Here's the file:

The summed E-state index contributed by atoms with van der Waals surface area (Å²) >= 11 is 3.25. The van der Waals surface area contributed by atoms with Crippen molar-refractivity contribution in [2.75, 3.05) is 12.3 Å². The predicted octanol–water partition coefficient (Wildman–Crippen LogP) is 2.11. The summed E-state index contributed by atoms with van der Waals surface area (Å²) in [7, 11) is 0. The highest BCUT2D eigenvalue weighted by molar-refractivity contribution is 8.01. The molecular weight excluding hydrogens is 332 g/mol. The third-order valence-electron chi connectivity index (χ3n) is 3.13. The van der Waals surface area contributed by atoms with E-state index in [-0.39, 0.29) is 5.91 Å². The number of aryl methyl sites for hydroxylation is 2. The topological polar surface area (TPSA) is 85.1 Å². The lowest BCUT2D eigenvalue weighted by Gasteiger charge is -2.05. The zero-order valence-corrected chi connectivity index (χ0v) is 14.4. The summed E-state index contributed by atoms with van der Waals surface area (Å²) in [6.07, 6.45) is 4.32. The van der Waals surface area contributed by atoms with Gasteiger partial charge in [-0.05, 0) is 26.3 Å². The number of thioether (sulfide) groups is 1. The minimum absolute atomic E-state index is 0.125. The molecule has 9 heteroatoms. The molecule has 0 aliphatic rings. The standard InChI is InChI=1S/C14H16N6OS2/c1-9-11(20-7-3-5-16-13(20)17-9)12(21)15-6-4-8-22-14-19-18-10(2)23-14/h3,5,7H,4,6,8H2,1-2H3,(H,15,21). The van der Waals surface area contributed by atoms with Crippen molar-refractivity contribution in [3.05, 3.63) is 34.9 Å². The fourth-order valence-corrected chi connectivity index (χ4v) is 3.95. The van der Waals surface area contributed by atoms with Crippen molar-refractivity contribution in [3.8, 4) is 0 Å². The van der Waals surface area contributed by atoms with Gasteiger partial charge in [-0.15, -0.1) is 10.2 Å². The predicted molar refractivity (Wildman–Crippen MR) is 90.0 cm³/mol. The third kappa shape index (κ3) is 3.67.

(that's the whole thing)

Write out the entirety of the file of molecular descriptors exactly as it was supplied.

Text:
The summed E-state index contributed by atoms with van der Waals surface area (Å²) >= 11 is 3.25. The van der Waals surface area contributed by atoms with Crippen molar-refractivity contribution in [2.75, 3.05) is 12.3 Å². The predicted octanol–water partition coefficient (Wildman–Crippen LogP) is 2.11. The summed E-state index contributed by atoms with van der Waals surface area (Å²) in [7, 11) is 0. The highest BCUT2D eigenvalue weighted by molar-refractivity contribution is 8.01. The molecular weight excluding hydrogens is 332 g/mol. The third-order valence-electron chi connectivity index (χ3n) is 3.13. The van der Waals surface area contributed by atoms with E-state index in [-0.39, 0.29) is 5.91 Å². The number of aryl methyl sites for hydroxylation is 2. The topological polar surface area (TPSA) is 85.1 Å². The lowest BCUT2D eigenvalue weighted by Gasteiger charge is -2.05. The zero-order valence-corrected chi connectivity index (χ0v) is 14.4. The summed E-state index contributed by atoms with van der Waals surface area (Å²) in [6.07, 6.45) is 4.32. The van der Waals surface area contributed by atoms with Gasteiger partial charge in [-0.05, 0) is 26.3 Å². The number of thioether (sulfide) groups is 1. The minimum absolute atomic E-state index is 0.125. The molecule has 9 heteroatoms. The molecule has 0 aliphatic rings. The standard InChI is InChI=1S/C14H16N6OS2/c1-9-11(20-7-3-5-16-13(20)17-9)12(21)15-6-4-8-22-14-19-18-10(2)23-14/h3,5,7H,4,6,8H2,1-2H3,(H,15,21). The van der Waals surface area contributed by atoms with Crippen molar-refractivity contribution in [3.05, 3.63) is 34.9 Å². The fourth-order valence-corrected chi connectivity index (χ4v) is 3.95. The van der Waals surface area contributed by atoms with Crippen molar-refractivity contribution in [3.8, 4) is 0 Å². The van der Waals surface area contributed by atoms with Gasteiger partial charge in [-0.15, -0.1) is 10.2 Å². The predicted molar refractivity (Wildman–Crippen MR) is 90.0 cm³/mol. The third kappa shape index (κ3) is 3.67.